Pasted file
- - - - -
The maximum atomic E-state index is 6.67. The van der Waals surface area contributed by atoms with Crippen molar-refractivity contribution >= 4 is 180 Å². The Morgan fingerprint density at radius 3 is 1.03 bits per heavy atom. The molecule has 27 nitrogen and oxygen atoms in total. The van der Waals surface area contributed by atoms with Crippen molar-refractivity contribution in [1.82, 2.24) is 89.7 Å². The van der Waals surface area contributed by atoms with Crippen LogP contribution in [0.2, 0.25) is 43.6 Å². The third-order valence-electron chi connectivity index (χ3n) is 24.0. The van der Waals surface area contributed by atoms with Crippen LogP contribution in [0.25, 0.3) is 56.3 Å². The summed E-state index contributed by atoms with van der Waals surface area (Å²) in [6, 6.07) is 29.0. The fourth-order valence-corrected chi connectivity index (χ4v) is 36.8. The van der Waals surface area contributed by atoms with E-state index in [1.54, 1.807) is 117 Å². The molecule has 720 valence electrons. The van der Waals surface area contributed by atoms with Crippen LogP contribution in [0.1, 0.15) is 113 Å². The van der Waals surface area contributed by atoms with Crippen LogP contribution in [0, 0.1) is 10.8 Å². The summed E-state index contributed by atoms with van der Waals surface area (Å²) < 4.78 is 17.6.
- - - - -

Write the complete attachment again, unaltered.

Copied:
The maximum atomic E-state index is 6.67. The van der Waals surface area contributed by atoms with Crippen molar-refractivity contribution >= 4 is 180 Å². The Morgan fingerprint density at radius 3 is 1.03 bits per heavy atom. The molecule has 27 nitrogen and oxygen atoms in total. The van der Waals surface area contributed by atoms with Crippen molar-refractivity contribution in [1.82, 2.24) is 89.7 Å². The van der Waals surface area contributed by atoms with Crippen LogP contribution in [0.2, 0.25) is 43.6 Å². The third-order valence-electron chi connectivity index (χ3n) is 24.0. The van der Waals surface area contributed by atoms with Crippen LogP contribution in [0.25, 0.3) is 56.3 Å². The summed E-state index contributed by atoms with van der Waals surface area (Å²) in [6, 6.07) is 29.0. The fourth-order valence-corrected chi connectivity index (χ4v) is 36.8. The van der Waals surface area contributed by atoms with E-state index in [1.54, 1.807) is 117 Å². The molecule has 720 valence electrons. The van der Waals surface area contributed by atoms with Crippen LogP contribution in [0.1, 0.15) is 113 Å². The van der Waals surface area contributed by atoms with Crippen LogP contribution in [0, 0.1) is 10.8 Å². The summed E-state index contributed by atoms with van der Waals surface area (Å²) < 4.78 is 17.6.